Photo: Andrew McMurtrie. Lanier High School graduates Zay Cooper, left, and Kevin Martinez celebrate in the Grand Ballroom at the Gwinnett Center after their graduation ceremony Friday in Duluth. Lanier opened in August and is graduating its first senior class.
DULUTH -- Initially, T'Arica Crawford didn't want to go to Lanier High School.
When the Gwinnett County Board of Education split the North Gwinnett cluster to create the new Lanier cluster, Crawford had to go to the new school because she rode the bus.
On Friday night, Crawford became one of the inaugural graduates of a school she learned to love.
"It ended up being a really, really good opportunity and a chance to stand out," said Crawford, who was the high school's first talent show winner.
At Lanier High, Crawford was part of a small senior class of fewer than 100 students. At North Gwinnett, she said there were about 900 students in her grade.
Lanier High School principal Kerensa Wing told the 64 graduates that they showed leadership and no fear as they helped set the tone and expectations for the new school.
Wing encouraged the students to pursue their dreams as they move on to colleges and careers.
"You all have dreams and goals, and tonight you've all made a step in the right direction to achieving those goals," she said.
History teacher Brooks Baggett told students not to be afraid to take risks as they move forward in life.
"Go forth with great passion and with unwavering work ethic and commitment to do your very best," Baggett said. "We're proud of what you have accomplished and awed by your future. Enjoy today, but keep dreaming for the future."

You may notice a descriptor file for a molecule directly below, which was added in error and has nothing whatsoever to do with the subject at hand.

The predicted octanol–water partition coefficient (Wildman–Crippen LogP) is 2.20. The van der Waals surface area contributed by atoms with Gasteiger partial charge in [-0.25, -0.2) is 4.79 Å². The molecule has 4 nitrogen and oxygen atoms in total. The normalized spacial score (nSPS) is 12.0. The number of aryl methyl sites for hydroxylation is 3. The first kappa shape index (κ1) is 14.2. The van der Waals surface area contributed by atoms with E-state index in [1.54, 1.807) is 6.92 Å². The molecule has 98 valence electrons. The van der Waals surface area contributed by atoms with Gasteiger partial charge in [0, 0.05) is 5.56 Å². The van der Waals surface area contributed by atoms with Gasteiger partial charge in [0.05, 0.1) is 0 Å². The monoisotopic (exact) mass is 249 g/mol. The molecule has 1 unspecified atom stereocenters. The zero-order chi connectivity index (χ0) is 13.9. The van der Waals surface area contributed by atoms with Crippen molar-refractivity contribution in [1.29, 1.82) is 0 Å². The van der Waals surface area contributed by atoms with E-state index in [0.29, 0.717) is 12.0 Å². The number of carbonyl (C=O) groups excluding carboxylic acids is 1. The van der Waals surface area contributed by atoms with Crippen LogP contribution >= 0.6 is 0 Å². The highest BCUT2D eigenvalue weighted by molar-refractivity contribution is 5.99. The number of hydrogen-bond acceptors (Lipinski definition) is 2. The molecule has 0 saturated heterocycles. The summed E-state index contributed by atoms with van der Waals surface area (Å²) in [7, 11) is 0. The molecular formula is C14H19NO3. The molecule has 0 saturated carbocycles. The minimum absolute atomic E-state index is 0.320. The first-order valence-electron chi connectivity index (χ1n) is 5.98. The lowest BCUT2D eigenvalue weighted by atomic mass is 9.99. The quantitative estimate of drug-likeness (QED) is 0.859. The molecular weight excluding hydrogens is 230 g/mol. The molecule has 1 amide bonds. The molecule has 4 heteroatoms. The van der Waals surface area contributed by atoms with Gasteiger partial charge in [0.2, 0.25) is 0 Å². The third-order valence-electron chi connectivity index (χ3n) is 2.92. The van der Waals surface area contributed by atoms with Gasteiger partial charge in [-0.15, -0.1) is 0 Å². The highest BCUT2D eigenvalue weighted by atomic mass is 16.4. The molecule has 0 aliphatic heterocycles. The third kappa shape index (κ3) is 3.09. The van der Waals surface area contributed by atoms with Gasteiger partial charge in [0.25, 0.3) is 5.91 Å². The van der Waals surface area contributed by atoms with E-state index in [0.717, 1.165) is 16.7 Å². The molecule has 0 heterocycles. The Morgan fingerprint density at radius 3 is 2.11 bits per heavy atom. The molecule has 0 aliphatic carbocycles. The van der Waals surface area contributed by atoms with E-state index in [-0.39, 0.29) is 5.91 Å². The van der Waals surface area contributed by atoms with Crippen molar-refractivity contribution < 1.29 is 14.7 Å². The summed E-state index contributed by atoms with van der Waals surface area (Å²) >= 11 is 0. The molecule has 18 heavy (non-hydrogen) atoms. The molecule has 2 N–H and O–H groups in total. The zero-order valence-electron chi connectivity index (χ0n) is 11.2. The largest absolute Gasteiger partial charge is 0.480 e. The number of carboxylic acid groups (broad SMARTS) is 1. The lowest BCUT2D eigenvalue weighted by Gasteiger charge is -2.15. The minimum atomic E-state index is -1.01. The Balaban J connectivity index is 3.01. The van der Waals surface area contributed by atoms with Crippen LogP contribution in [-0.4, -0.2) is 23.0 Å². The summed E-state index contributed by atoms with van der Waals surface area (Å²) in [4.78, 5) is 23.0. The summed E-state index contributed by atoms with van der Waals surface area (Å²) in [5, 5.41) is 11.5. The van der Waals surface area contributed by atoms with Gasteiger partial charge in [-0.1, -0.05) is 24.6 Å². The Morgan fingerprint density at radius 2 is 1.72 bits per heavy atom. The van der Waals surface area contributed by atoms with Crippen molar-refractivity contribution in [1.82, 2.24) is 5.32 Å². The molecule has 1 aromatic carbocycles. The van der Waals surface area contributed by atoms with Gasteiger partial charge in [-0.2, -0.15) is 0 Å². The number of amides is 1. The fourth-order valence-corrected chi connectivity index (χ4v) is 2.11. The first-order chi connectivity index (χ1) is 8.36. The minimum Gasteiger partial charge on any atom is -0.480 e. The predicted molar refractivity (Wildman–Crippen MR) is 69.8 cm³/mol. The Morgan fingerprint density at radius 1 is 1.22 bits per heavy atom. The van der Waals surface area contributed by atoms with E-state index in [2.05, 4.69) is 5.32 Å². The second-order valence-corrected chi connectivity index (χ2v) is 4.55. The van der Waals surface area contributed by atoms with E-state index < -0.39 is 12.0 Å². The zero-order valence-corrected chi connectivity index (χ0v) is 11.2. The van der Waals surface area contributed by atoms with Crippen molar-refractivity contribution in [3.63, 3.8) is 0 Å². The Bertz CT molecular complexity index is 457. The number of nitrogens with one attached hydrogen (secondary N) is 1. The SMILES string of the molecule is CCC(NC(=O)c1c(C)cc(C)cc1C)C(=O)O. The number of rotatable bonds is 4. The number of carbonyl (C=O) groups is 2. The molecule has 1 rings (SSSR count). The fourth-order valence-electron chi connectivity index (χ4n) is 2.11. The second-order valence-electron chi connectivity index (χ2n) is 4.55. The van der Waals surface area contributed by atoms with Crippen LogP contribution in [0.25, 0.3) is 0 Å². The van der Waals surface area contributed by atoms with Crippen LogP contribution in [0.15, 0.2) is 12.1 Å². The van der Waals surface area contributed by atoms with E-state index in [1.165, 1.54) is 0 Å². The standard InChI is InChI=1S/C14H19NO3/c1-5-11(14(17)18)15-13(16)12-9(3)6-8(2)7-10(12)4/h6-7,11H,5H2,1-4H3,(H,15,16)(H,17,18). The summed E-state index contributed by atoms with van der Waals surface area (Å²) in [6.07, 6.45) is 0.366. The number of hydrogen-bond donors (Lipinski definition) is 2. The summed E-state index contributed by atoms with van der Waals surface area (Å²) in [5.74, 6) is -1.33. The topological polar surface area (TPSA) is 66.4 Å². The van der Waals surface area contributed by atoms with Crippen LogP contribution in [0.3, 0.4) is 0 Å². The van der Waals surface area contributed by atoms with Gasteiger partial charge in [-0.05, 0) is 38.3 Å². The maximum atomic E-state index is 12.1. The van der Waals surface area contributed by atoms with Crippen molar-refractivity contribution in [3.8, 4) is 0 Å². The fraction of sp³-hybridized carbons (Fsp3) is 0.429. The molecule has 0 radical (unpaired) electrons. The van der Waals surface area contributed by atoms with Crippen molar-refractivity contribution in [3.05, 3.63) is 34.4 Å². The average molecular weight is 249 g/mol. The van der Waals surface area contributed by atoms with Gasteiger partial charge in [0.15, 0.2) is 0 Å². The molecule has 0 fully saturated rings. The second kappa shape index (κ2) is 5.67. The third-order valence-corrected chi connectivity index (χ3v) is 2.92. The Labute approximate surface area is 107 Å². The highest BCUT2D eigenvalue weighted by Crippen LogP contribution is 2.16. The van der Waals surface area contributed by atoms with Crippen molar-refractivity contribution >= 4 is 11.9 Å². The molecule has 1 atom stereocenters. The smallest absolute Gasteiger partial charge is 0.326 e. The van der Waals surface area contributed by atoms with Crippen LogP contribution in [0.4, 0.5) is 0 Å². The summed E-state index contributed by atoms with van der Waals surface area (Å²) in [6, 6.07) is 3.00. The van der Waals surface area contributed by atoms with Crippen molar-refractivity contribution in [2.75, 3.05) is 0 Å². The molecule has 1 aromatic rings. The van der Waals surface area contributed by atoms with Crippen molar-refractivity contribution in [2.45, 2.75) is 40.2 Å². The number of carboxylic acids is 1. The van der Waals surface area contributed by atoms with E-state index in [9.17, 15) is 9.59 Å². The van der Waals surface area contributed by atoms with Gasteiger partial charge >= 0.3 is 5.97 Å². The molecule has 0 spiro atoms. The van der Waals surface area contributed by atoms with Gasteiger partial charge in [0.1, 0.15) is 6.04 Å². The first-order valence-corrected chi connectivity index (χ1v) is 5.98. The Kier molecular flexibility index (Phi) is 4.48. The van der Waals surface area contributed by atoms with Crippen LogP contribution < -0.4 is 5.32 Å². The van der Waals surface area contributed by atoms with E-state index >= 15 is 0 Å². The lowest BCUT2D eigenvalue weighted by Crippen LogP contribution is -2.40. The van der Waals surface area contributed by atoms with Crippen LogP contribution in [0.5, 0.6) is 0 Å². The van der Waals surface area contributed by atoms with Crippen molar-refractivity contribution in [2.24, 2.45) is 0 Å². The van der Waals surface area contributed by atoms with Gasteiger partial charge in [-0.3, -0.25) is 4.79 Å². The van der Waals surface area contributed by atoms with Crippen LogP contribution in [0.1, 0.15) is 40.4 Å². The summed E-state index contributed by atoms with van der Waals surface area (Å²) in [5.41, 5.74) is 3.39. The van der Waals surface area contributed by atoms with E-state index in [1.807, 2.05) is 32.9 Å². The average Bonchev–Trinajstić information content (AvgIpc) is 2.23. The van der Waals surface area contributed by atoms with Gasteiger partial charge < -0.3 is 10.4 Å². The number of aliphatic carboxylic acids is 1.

Sainabou Jallow, the class valedictorian, told her classmates their futures will be bright as long as they continue to believe in themselves.
"We can take on anything and adapt to any environment, because that's what we did at Lanier," she said.
Mitchell Walsh, one of the graduating seniors, said graduation was the highlight of his life so far.
"My whole life, I've been waiting for this one moment," he said. "This is the end of chapter one."
Graduation wasn't just a momentous occasion for the students. Family members cheered when the students walked across the stage in the Grand Ballroom at the Gwinnett Center in Duluth and beamed with pride.
Jacqueline Turner said she left her home in Gary, Ind., at 2 a.m. Thursday to see her grandson, Demetris Pyles, graduate. When his name was called during the ceremony, she had tears in her eyes.
"He made it," she said. "He made it."
Turner said Pyles was born prematurely, weighing 1 pound, 2 ounces.
"He stood the test of time," she said. "I see a very bright future for him."
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